In my experience, law students are generally nice people, and no more unreasonable than any other slice of the population of similar age and background. But there are exceptions.
The all-time exception occurred several years ago, when a shy quiet student from one of my classes came into my office saying she wanted advice on a personal problem. I closed the door and put on my best sympathetic face, which became increasingly difficult as she told me her story. It seems that she had been cooking in her rented apartment and ran out of cooking oil, so she dashed across the street to the store to get some more. Unfortunately, she left the wok on the lighted stove top, something caught fire, and she burned down her entire apartment, and caused serious damage to the two neighboring ones too.
Was her problem that the landlord was suing her? No (or at least, thought I, “not yet”.) Was anyone hurt? No. Were the police giving her a hard time? No. Troubles with the insurance company? No, she had no insurance. But that wasn't the problem; no, the problem was much simpler: now that the apartment was unlivable, she'd had to move somewhere else and her ex-landlord was refusing to return her deposit.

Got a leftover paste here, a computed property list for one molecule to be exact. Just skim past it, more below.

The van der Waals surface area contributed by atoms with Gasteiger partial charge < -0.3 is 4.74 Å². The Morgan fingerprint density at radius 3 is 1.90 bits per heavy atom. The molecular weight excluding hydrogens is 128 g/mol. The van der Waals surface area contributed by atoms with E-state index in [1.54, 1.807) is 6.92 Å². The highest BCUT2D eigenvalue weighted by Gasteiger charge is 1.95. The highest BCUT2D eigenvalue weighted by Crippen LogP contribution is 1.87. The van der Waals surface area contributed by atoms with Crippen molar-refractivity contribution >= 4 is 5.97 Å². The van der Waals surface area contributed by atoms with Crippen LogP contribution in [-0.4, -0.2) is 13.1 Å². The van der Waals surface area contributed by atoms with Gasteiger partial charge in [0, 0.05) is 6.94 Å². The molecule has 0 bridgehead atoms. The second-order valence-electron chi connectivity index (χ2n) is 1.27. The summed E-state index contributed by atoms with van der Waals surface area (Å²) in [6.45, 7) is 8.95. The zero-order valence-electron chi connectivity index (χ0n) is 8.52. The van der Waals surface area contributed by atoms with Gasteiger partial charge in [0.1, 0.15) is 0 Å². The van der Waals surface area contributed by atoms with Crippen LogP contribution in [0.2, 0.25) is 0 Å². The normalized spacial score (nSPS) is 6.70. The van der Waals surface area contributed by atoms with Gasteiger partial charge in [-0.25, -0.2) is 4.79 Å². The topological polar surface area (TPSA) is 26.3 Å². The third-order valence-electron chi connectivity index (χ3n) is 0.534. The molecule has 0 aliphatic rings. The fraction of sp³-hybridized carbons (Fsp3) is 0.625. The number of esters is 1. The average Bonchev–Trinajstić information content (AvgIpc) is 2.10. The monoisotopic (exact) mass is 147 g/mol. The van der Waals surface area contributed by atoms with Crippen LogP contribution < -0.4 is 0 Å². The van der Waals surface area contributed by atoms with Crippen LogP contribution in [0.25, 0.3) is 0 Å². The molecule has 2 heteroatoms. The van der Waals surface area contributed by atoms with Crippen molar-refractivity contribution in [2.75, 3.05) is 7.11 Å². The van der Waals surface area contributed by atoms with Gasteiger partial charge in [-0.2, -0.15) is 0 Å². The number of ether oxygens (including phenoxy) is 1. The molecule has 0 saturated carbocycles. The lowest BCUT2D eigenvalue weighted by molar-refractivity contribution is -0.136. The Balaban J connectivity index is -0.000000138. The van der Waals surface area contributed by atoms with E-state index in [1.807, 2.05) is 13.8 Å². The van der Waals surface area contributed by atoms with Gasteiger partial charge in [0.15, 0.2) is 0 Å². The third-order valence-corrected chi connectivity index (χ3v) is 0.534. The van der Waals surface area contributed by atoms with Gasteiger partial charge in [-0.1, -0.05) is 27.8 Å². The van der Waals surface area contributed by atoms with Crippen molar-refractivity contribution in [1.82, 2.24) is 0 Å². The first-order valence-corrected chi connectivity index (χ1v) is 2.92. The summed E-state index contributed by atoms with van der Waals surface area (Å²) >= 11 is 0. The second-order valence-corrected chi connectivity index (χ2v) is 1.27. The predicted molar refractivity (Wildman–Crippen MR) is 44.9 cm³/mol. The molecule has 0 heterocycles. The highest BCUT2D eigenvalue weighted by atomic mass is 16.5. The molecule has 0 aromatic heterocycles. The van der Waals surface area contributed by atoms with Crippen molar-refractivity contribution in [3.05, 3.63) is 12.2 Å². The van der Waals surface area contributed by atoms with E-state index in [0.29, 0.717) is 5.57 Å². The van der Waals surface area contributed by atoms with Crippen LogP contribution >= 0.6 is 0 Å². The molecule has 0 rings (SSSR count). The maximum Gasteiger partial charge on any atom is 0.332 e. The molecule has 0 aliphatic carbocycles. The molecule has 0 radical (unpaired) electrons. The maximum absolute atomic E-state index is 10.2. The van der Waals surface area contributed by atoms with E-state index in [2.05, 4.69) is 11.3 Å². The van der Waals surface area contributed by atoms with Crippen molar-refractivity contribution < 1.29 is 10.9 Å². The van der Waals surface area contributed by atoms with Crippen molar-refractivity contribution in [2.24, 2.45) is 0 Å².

Faced with such overweening chutzpah, all I could think to do was to shake my head ruefully and say, that while I was always happy to help students, this sounded like a job for local counsel and – alas! – I am not a member of the Florida bar. (I also resolved then and there never to join the Florida bar.)
I'm reminded of this tale because of an incident last week, the first of its kind. A student who did an independent writing project last year for me came by. As sometimes happens here, her preferred schedule leaves her one credit short of what she needs to graduate. Would I be willing to retroactively give her an extra credit for last year's writing project?
I guess that's less brazen than demanding back your deposit after burning down your apartment…but only just.